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The Welfare State as Political Orphan


"Tough love" suggestions for the parents of the welfare state.


John Richards

 Author Notes

Analyst, C.D. Howe Institute

 Essay - 1/25/1998

The left and the church are parents to the welfare state. But over the last generation, their offspring became a political orphan. Let me explain, using a little history.

In 1832, a cholera epidemic swept through Europe, killing an estimated 30,000 in Britain alone. One response to such traumas were social programs provided by unions for their members. As the 19th century progressed, union leaders argued that government universalize such programs. To make a long story short, these leaders founded the Labour Party, one of the parents of the British welfare state. In Canada as in Britain, the left is a parent to the welfare state.

The other parent is the church. Central to all religions are attempts to understand inequality, and to organize aid for the poor. A teenager in Saskatchewan in the early 1960s, I was caught up in the enthusiasm as a left populist government led by a Baptist preacher (Tommy Douglas) introduced universal medicare.

Over the last quarter century, however, the parents abandoned their offspring. Church leaders agonized over declining church attendance, and became largely irrelevant to social policy. (Nowhere is this more evident than in Quebec after the Quiet Revolution.)

Defined broadly, the Canadian left comprises labour, NDP and left-leaning elements of both BQ/PQ and Liberals. Their poor parenting had many aspects. They derided the prosaic but necessary discipline required to balance the family budget. They became unable to disentangle parental obligations to the welfare state from advocacy on behalf of their friends among public sector workers. They remembered what their offspring was like when young and innocent, but refused to admit that it was now getting into trouble.



If honest with ourselves, the choice in the 1990s was either fiscal chaos if we followed advice from the welfare state's parents, or some painful program redesign and cuts.

Fortunately, we made the right choice. Until recently, the trend across the Organization for Economic Cooperation and Development (OECD) was toward ever-higher deficits. Hopefully, the recent improvement for the typical OECD country is more than cyclical, but it is too soon to know. On the other hand, Canada's post-1992 fiscal

performance is a genuine change for the better in parenting the welfare state.


The political right has been more willing than the left to cut spending and balance budgets. But good parenting also requires evaluating and redesigning programs. Here, the right falls short; too often, it fails to get actively involved and answer the fundamental questions.

For example, social policy entails redistribution: but how much and to whom, and should it be in the form of cash or in the form of "merit goods" (such as training)?

In general, decentralization to the provinces improves administration for complex social programs. It encourages experimentation. It reduces managerial complexity because each provincial programs is smaller than an equivalent national program. When provinces must rely on own-source taxation and cannot shift costs to Ottawa, program evaluation becomes more careful. Two tough questions. Will Ottawa acknowledge its inherent limitations? What should we expect of the provinces, if they take explicit responsibility for many social programs?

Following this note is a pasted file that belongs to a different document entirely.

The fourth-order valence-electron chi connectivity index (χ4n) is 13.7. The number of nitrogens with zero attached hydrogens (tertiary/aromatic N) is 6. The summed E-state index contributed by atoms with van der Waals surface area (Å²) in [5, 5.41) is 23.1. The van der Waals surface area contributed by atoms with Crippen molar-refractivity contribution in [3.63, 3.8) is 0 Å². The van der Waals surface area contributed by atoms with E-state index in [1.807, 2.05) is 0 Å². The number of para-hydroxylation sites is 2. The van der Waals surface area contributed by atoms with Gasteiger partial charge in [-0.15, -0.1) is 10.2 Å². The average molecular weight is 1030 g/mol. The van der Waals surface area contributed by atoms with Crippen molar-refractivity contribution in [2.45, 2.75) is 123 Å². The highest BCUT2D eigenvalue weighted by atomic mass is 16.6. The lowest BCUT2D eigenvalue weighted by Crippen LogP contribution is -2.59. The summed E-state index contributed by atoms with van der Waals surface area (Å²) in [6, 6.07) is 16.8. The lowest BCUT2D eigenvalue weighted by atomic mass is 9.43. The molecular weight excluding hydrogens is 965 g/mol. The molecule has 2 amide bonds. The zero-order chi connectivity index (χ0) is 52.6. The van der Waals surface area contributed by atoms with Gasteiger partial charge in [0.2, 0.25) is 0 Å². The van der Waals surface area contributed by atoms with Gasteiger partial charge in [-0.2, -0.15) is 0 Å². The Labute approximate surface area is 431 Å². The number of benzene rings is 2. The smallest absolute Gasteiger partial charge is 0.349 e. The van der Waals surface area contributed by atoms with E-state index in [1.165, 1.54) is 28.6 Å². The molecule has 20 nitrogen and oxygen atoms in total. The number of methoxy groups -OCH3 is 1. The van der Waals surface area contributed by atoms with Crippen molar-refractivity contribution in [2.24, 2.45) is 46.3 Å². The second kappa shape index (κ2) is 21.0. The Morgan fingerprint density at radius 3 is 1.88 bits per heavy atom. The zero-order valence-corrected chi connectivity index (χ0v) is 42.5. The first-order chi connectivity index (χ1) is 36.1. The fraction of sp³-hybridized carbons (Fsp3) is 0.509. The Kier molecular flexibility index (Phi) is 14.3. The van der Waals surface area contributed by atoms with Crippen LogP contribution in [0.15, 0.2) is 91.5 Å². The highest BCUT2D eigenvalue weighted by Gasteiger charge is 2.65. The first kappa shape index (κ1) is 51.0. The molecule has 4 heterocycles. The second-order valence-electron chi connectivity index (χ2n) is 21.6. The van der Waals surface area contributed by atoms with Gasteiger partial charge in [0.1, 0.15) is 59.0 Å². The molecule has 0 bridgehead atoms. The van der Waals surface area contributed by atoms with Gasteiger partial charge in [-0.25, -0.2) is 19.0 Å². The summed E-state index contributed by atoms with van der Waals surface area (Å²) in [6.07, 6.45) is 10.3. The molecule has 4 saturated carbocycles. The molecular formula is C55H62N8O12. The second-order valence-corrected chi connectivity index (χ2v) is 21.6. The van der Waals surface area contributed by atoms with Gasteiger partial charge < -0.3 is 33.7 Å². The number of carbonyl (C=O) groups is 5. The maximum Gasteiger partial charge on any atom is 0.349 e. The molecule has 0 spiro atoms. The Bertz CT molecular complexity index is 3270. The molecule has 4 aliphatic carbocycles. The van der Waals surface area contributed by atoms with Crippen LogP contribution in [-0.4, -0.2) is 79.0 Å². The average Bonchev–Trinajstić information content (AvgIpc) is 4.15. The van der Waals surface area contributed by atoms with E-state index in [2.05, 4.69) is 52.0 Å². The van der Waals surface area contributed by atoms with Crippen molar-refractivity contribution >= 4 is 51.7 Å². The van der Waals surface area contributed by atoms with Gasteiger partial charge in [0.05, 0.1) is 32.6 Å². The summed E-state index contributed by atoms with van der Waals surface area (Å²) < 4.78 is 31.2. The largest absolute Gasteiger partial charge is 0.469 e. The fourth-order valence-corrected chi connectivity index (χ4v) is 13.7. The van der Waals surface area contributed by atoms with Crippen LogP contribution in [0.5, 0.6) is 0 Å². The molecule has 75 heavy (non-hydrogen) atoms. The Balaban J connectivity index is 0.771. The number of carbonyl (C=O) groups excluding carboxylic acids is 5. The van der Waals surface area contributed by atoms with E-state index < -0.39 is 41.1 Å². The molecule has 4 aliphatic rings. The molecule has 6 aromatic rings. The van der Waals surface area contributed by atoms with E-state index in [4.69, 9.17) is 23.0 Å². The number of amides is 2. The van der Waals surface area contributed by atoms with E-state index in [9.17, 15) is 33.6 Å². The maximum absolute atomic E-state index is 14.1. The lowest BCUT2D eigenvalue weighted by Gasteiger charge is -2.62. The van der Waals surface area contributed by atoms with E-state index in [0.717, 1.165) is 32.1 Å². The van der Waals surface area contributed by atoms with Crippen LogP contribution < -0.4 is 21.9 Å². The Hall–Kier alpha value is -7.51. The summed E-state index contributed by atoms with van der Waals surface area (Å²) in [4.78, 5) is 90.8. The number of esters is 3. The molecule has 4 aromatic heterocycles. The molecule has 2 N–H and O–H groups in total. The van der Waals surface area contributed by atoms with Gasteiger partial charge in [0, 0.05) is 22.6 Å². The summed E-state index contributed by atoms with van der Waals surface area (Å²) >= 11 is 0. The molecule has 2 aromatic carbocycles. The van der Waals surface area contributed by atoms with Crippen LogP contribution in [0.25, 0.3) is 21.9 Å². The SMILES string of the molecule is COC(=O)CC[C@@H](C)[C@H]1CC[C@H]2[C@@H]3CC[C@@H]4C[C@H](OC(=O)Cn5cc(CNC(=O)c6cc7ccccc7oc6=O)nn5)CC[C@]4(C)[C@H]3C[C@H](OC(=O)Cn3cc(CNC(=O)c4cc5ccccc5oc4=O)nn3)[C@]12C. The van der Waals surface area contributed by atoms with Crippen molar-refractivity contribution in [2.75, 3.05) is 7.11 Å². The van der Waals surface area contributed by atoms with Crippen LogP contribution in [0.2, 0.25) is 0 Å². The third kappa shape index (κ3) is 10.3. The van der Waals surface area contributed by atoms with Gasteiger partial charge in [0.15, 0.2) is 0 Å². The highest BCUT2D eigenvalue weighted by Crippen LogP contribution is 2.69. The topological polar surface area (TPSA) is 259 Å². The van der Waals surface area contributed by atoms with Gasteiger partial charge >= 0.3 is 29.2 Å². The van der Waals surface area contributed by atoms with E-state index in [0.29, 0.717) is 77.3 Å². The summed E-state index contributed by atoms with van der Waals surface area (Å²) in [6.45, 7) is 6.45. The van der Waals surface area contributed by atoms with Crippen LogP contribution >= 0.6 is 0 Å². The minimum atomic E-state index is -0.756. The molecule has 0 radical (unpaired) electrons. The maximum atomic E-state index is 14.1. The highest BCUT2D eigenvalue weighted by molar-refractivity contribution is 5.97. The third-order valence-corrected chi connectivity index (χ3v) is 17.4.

Here, in summary, are my answers:

* Adjust the generosity of social programs to the public willingness to pay taxes. Flouting this constraint with protracted deficits gives short run gain and long run pain.

* Maintain accountability. In general, only one level of government should be responsible for any particular program. And, apart from equalization for "have not" provinces, the responsible government should raise necessary revenues via own-source taxation.

* Rely more on the provinces. Ottawa has an advantage in delivering programs that redistribute according to fairly straightforward rules (e.g. the Seniors Benefit). But health, education and social assistance entail complex administration; here, provincial jurisdiction should prevail. A clear implication is that Ottawa not sow confusion by spending any "fiscal dividend" on new social programs in areas of provincial jurisdiction.

* Encourage two-parent families. It is controversial to promote "traditional families", but evidence is accumulating that family structure matters in explaining whether children become successful adults. (Other things, such as family income and neighbourhood effects, also matter.) A good way for Ottawa to spend its fiscal dividend would be to increase child tax credits for middle class families.

* Emphasize workfare. Long term reliance on transfer income harms individuals and communities. Be generous in spending on subsidies to training and work, but be conservative in spending on income transfers, such as provincial social assistance and UI.

Since the early 1990s' recession, countries are coming to grips with poor parenting of the welfare state. After flirting with what the British labeled as looney left, leaders of the Labour Party rethought social policy, and Tony Blair's government may prove an admirable parent to the welfare state. After massive deficits earlier in the 1990s, the Swedes are thinking hard about what went wrong in their welfare state. So too are the Italians. Admittedly, progress is not universal. Last year, the French elected a socialist/communist government firmly committed to past habits of bad parenting.

The British, the Swedes, the Italians and others acknowledged that their respective welfare states became political orphans. It is time that we do the same, and resume active parenting.

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